“Everyone who has attended to bees knows that their humming changes when they are angry. […] Some writers have laid so much stress on the vocal and respiratory organs as having been specially adapted for expression, that it was advisable to show that sounds otherwise produced serve equally well for the same purpose.”13
However, von Frisch’s writings do not comment on honeybees’ dancing movements as a means of expressing emotions, focusing exclusively on their functional nature. Contrary to what the library’s classification leads us to believe, von Frisch’s published theories rarely spill over into animal psychology.
Though Warburg could not have known this, his ideas on sugar-crazed honeybees bear a closer kinship to the writings of the beekeeper and zoologist Hugo-Berthold von Buttel-Reepen (1860-1933) than they do to those of von Frisch. As von Buttel-Reepen understood it, the insects ‘swarmingly’ and rhythmically move about in a state of slight drunkenness (trunkener Lust [Schwarmdusel]) as an expression of their play instinct (Spieltrieb).14 His argument built on the psychology of animal play described in Karl Groos’ (1861-1946) Die Spiele der Thiere (1896) – a book that makes no mention of honeybees, but which Warburg read with much interest.
„Als die ursprünglichste psychische Begleiterscheinung des Spiels wird das Lustgefühl bezeichnet werden müssen, das auf der Befriedigung des Instinktes beruht. […] Ferner liegt eine Quelle der Lust in der energischen Tätigkeit als solcher.“15
According to the beekeeper, the purring (ein ganz besonderes behagliches Schnurren) of honeybees, that can be heard during their intoxicated flights, is a sign of the pleasure they take in movement and of their general playfulness. Groos in turn relied on Paul Souriau’s (1852-1926) writings on the pleasure of movement, quoting from the same passage in L’esthétique du mouvement (1889) that Warburg had also copied in ZK 41 Ästhetik.
« Les mouvements rapides et bruyants produisent même une sorte d’ivresse et d’étourdissement qui a un charme particulier. […] Nous allons, nous suivons notre élan. C’est une folie peut-être: eh bien, tant mieux, soyons déraisonnables, une fois en passant. Plus fort! Plus haut! Plus vite! Et maintenant, advienne que pourra! – Qu’est-ce que cela, si ce n’est précisément l’ivresse? »16
Warburg’s Kreuzlinger account of honeybees, dancing and buzzing on in a state of intoxicated rapture, may well have been echoing his reading of Souriau: Lauter, lauter!17
Stephanie Heremans is a PhD candidate in Art History at KU Leuven. She is working on the project “Kairós, or the Right Moment. Nachleben and Iconology” supervised by professor Barbara Baert (KU Leuven) in collaboration with professor Han Lamers (University of Oslo/KU Leuven). This research initiative deals with the reception of kairós in the visual medium from antiquity to the Renaissance by combining perspectives from classical reception studies and iconology.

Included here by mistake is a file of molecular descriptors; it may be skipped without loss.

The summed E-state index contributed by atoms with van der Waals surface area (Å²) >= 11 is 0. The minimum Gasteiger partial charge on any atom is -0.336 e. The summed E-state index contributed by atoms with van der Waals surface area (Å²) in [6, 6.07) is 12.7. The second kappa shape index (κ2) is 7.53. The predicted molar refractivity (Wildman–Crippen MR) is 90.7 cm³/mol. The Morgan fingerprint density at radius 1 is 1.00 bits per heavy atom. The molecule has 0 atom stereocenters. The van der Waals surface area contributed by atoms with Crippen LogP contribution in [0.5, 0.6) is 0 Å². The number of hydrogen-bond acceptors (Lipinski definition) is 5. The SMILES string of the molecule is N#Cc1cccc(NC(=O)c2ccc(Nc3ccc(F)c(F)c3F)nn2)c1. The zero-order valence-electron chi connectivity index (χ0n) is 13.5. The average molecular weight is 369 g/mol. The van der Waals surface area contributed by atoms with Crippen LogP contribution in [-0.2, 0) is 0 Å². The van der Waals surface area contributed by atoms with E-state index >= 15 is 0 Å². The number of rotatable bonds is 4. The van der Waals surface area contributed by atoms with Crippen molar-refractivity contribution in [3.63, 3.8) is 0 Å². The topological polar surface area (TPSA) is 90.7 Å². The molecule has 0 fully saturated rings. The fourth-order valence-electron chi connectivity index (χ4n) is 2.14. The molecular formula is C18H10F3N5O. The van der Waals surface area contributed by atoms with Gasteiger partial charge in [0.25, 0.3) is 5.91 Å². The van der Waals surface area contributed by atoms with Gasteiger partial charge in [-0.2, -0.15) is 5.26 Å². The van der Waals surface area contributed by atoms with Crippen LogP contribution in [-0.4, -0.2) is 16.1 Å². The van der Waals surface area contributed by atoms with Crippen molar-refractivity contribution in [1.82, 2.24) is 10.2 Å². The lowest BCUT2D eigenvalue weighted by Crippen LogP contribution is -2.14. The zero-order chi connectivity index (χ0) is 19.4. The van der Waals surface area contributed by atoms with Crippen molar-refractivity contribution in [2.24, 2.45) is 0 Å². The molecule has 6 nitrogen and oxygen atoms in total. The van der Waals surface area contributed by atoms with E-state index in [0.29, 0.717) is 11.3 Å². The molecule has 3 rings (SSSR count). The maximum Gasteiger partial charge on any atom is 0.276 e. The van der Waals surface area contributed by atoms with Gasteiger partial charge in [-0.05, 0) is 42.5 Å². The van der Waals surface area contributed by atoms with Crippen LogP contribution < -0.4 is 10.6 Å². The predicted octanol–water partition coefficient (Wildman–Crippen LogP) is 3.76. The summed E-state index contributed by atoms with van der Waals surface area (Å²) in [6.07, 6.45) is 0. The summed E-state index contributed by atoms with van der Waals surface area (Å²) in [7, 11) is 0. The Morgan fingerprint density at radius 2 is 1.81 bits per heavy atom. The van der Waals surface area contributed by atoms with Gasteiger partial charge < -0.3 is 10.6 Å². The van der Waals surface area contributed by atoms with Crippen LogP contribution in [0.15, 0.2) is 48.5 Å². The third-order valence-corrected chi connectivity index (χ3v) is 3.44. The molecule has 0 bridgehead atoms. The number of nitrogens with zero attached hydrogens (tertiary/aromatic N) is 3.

At the Warburg we welcome applications from international students registered for a PhD in their own country to join the Institute as an occasional student. Find out more.
* In a Festschrift in honour of Barbara Baert (KU Leuven), The Right Moment (Studies in Iconology) Leuven-Walpole: Peeters, (forthcoming), a chapter will be dedicated to Aby Warburg’s letters on honeybee dances. By situating Warburg’s take on these dances against the background of comparative physiological and psychological explanatory models of honeybee communication, popular culture in his time and his own scientific authorities, this chapter reveals the relevance of these ‘amusing anecdotes’ for the historian of art and culture’s biography and scholarly legacy.
1. Karl von Frisch, A Biologist Remembers, translated by Lisbeth Gombrich, Oxford: Pergamon Press, 1967, pp. 72–73.
2. Karl von Frisch, Über die „Sprache“ der Bienen. Eine tierpsychologische Untersuchung, in Zoologische Jahrbücher: Physiologie, 40, 1923, pp. 1–186.
3. Karl von Frisch, You and Life, translated by Ernst Fellner and Betty Inskip, London: The Scientific Book Club, n.d., p. 157.
4. Adolf Roelich, Feuilleton: Bienentänze, in Neue Zürcher Zeitung, no. 1574, 144, Thursday, 15 November 1923; WIA, FC [Family Correspondence], A. Warburg to F. Warburg, 19 November 1923.
5. WIA, FC [Family Correspondence], A. Warburg to M. Warburg, 22 November 1923; WIA, FC [Family Correspondence], A. Warburg to M. Warburg, 26 November 1923; WIA, FC [Family Correspondence], A. Warburg to M. Warburg, 28 November 1923.
6. WIA, FC [Family Correspondence, Krankenakte], L. Kräuter to M. Warburg, 1 December 1923.
7. WIA, FC [Family Correspondence], A. Warburg to M. Warburg, 26 November 1923.
8. WIA, FC [Family Correspondence], A. Warburg to M. Warburg, 29 November 1923.
9. Tania Munz, The Dancing Bees: Karl von Frisch and the Discovery of the Honeybee Language, Chicago: University of Chicago Press, 2016, p. 211.
10. Karl von Frisch, Sinnesphysiologie und „Sprache“ der Bienen, in Die Naturwissenschaften, 12, Berlin: Julius Springer, 1924, pp. 5–27.
11. Tania Munz, The Dancing Bees: Karl von Frisch and the Discovery of the Honeybee Language, Chicago: University of Chicago Press, 2016, p. 101.
12. Karl von Frisch, A Biologist Remembers, translated by Lisbeth Gombrich, Oxford: Pergamon Press, 1967, p. 42.
13. Charles Darwin, The Expression of the Emotions in Man and Animals, London: John Murray, 1872, p. 94.
14. Hugo-Berthold von Buttel-Reepen, Sind die Bienen „Reflexmaschienen“? Experimentelle Beiträge zur Biologie der Honigbiene, Leipzig: Verlag Arthur Georgi, 1900, pp. 72–73.
15. Karl Groos, Die Spiele der Thiere, Jena: Verlag Gustav Fischer, 1896, pp. 293–294. For an English translation see Karl Groos, The Play of Animals, translated by Elizabeth L. Baldwin, New York: D. Appleton & Co., 1898, pp. 288–289: “The feeling of pleasure that results from the satisfaction of instinct is the primary psychic accompaniment of play […] and, further, energetic action is in itself a source of pleasure.”
16. WIA III.2.1.ZK 41, Ästhetik (041/021173–041/021174); Paul Souriau, L’esthétique du mouvement, Paris: Félix Alcan, 1889, pp. 16–17. For an English translation see Paul Souriau, The Esthetics of Motion, translated by George H. Brown, New Ulm., Minn.: The Turner Publishing, 1917, p. 11: “Rapid and noisy movements produce even a sort of intoxication and giddiness that have a peculiar charm. […] We follow our impulse. ‘It’s foolish perhaps; very well, let’s be foolish and unreasonable for once. Louder, higher, faster! The devil take the consequences!’ What is this if not exactly intoxication?”
17. WIA, FC [Family Correspondence], A. Warburg to M. Warburg, 29 November 1923.